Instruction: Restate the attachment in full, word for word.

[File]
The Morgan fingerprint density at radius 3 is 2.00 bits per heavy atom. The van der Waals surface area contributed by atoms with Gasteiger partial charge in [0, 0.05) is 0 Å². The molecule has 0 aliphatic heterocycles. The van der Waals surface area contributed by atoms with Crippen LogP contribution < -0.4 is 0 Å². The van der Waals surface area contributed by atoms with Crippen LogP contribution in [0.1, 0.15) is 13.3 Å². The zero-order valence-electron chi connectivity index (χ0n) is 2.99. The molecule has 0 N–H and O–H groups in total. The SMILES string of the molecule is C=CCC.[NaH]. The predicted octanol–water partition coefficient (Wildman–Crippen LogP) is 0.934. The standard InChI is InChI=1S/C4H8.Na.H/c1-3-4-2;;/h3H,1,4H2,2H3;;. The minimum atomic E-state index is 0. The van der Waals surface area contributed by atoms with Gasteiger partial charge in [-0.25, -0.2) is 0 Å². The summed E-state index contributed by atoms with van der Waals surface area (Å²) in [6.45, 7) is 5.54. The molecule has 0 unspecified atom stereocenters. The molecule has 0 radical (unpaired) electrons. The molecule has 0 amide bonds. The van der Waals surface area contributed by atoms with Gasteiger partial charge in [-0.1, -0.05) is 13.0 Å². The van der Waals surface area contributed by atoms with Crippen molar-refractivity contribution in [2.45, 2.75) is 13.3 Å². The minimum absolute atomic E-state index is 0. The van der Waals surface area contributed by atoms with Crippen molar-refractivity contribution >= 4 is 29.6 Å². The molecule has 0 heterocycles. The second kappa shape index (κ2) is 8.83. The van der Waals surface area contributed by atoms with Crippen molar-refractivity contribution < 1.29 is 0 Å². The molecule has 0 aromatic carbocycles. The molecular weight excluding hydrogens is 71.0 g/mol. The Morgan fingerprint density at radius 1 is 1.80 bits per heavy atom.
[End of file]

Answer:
The Morgan fingerprint density at radius 3 is 2.00 bits per heavy atom. The van der Waals surface area contributed by atoms with Gasteiger partial charge in [0, 0.05) is 0 Å². The molecule has 0 aliphatic heterocycles. The van der Waals surface area contributed by atoms with Crippen LogP contribution < -0.4 is 0 Å². The van der Waals surface area contributed by atoms with Crippen LogP contribution in [0.1, 0.15) is 13.3 Å². The zero-order valence-electron chi connectivity index (χ0n) is 2.99. The molecule has 0 N–H and O–H groups in total. The SMILES string of the molecule is C=CCC.[NaH]. The predicted octanol–water partition coefficient (Wildman–Crippen LogP) is 0.934. The standard InChI is InChI=1S/C4H8.Na.H/c1-3-4-2;;/h3H,1,4H2,2H3;;. The minimum atomic E-state index is 0. The van der Waals surface area contributed by atoms with Gasteiger partial charge in [-0.25, -0.2) is 0 Å². The summed E-state index contributed by atoms with van der Waals surface area (Å²) in [6.45, 7) is 5.54. The molecule has 0 unspecified atom stereocenters. The molecule has 0 radical (unpaired) electrons. The molecule has 0 amide bonds. The van der Waals surface area contributed by atoms with Gasteiger partial charge in [-0.1, -0.05) is 13.0 Å². The van der Waals surface area contributed by atoms with Crippen molar-refractivity contribution in [2.45, 2.75) is 13.3 Å². The minimum absolute atomic E-state index is 0. The van der Waals surface area contributed by atoms with Crippen molar-refractivity contribution >= 4 is 29.6 Å². The molecule has 0 heterocycles. The second kappa shape index (κ2) is 8.83. The van der Waals surface area contributed by atoms with Crippen molar-refractivity contribution < 1.29 is 0 Å². The molecule has 0 aromatic carbocycles. The molecular weight excluding hydrogens is 71.0 g/mol. The Morgan fingerprint density at radius 1 is 1.80 bits per heavy atom.